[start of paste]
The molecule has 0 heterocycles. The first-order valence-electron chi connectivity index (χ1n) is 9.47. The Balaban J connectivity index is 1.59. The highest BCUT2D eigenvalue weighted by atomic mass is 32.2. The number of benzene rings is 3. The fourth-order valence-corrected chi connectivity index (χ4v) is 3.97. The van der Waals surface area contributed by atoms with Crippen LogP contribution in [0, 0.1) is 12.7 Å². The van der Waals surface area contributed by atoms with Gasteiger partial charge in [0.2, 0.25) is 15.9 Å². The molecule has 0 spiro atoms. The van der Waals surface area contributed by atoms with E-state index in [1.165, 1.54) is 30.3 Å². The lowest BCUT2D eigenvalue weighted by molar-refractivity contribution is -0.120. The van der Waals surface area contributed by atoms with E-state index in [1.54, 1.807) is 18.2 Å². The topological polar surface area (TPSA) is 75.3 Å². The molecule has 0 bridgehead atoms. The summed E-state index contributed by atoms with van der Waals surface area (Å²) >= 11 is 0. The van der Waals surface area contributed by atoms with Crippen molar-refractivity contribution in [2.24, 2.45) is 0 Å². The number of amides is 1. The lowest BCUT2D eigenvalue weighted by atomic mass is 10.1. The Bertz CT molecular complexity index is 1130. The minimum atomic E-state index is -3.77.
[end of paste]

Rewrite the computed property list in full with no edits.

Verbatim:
The molecule has 0 heterocycles. The first-order valence-electron chi connectivity index (χ1n) is 9.47. The Balaban J connectivity index is 1.59. The highest BCUT2D eigenvalue weighted by atomic mass is 32.2. The number of benzene rings is 3. The fourth-order valence-corrected chi connectivity index (χ4v) is 3.97. The van der Waals surface area contributed by atoms with Crippen LogP contribution in [0, 0.1) is 12.7 Å². The van der Waals surface area contributed by atoms with Gasteiger partial charge in [0.2, 0.25) is 15.9 Å². The molecule has 0 spiro atoms. The van der Waals surface area contributed by atoms with E-state index in [1.165, 1.54) is 30.3 Å². The lowest BCUT2D eigenvalue weighted by molar-refractivity contribution is -0.120. The van der Waals surface area contributed by atoms with E-state index in [1.54, 1.807) is 18.2 Å². The topological polar surface area (TPSA) is 75.3 Å². The molecule has 0 bridgehead atoms. The summed E-state index contributed by atoms with van der Waals surface area (Å²) >= 11 is 0. The van der Waals surface area contributed by atoms with Crippen molar-refractivity contribution in [2.24, 2.45) is 0 Å². The number of amides is 1. The lowest BCUT2D eigenvalue weighted by atomic mass is 10.1. The Bertz CT molecular complexity index is 1130. The minimum atomic E-state index is -3.77.